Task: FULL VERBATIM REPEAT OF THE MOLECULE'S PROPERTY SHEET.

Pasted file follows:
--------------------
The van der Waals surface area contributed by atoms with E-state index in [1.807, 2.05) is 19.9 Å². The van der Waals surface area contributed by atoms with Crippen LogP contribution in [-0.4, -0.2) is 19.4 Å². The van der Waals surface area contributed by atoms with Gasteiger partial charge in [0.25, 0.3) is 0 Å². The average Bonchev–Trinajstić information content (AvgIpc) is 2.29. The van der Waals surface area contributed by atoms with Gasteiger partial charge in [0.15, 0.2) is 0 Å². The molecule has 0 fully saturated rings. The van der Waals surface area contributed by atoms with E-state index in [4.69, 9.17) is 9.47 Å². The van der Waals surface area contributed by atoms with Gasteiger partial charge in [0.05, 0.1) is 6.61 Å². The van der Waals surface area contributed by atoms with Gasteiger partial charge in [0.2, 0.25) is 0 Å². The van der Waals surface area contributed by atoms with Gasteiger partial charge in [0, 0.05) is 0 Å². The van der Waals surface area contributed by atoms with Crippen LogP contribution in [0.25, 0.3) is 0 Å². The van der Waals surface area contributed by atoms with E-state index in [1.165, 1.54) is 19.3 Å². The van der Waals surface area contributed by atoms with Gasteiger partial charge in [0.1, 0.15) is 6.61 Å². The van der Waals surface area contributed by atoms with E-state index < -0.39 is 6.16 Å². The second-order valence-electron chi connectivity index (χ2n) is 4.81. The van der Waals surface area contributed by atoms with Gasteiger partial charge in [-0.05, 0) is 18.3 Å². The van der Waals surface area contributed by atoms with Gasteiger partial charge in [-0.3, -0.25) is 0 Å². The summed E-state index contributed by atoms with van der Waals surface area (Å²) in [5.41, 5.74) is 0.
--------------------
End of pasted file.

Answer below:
The van der Waals surface area contributed by atoms with E-state index in [1.807, 2.05) is 19.9 Å². The van der Waals surface area contributed by atoms with Crippen LogP contribution in [-0.4, -0.2) is 19.4 Å². The van der Waals surface area contributed by atoms with Gasteiger partial charge in [0.25, 0.3) is 0 Å². The average Bonchev–Trinajstić information content (AvgIpc) is 2.29. The van der Waals surface area contributed by atoms with Gasteiger partial charge in [0.15, 0.2) is 0 Å². The molecule has 0 fully saturated rings. The van der Waals surface area contributed by atoms with E-state index in [4.69, 9.17) is 9.47 Å². The van der Waals surface area contributed by atoms with Gasteiger partial charge in [0.05, 0.1) is 6.61 Å². The van der Waals surface area contributed by atoms with Gasteiger partial charge in [0.2, 0.25) is 0 Å². The van der Waals surface area contributed by atoms with Gasteiger partial charge in [0, 0.05) is 0 Å². The van der Waals surface area contributed by atoms with Crippen LogP contribution in [0.25, 0.3) is 0 Å². The van der Waals surface area contributed by atoms with E-state index in [1.165, 1.54) is 19.3 Å². The van der Waals surface area contributed by atoms with Gasteiger partial charge in [0.1, 0.15) is 6.61 Å². The van der Waals surface area contributed by atoms with E-state index < -0.39 is 6.16 Å². The second-order valence-electron chi connectivity index (χ2n) is 4.81. The van der Waals surface area contributed by atoms with Gasteiger partial charge in [-0.05, 0) is 18.3 Å². The van der Waals surface area contributed by atoms with Gasteiger partial charge in [-0.3, -0.25) is 0 Å². The summed E-state index contributed by atoms with van der Waals surface area (Å²) in [5.41, 5.74) is 0.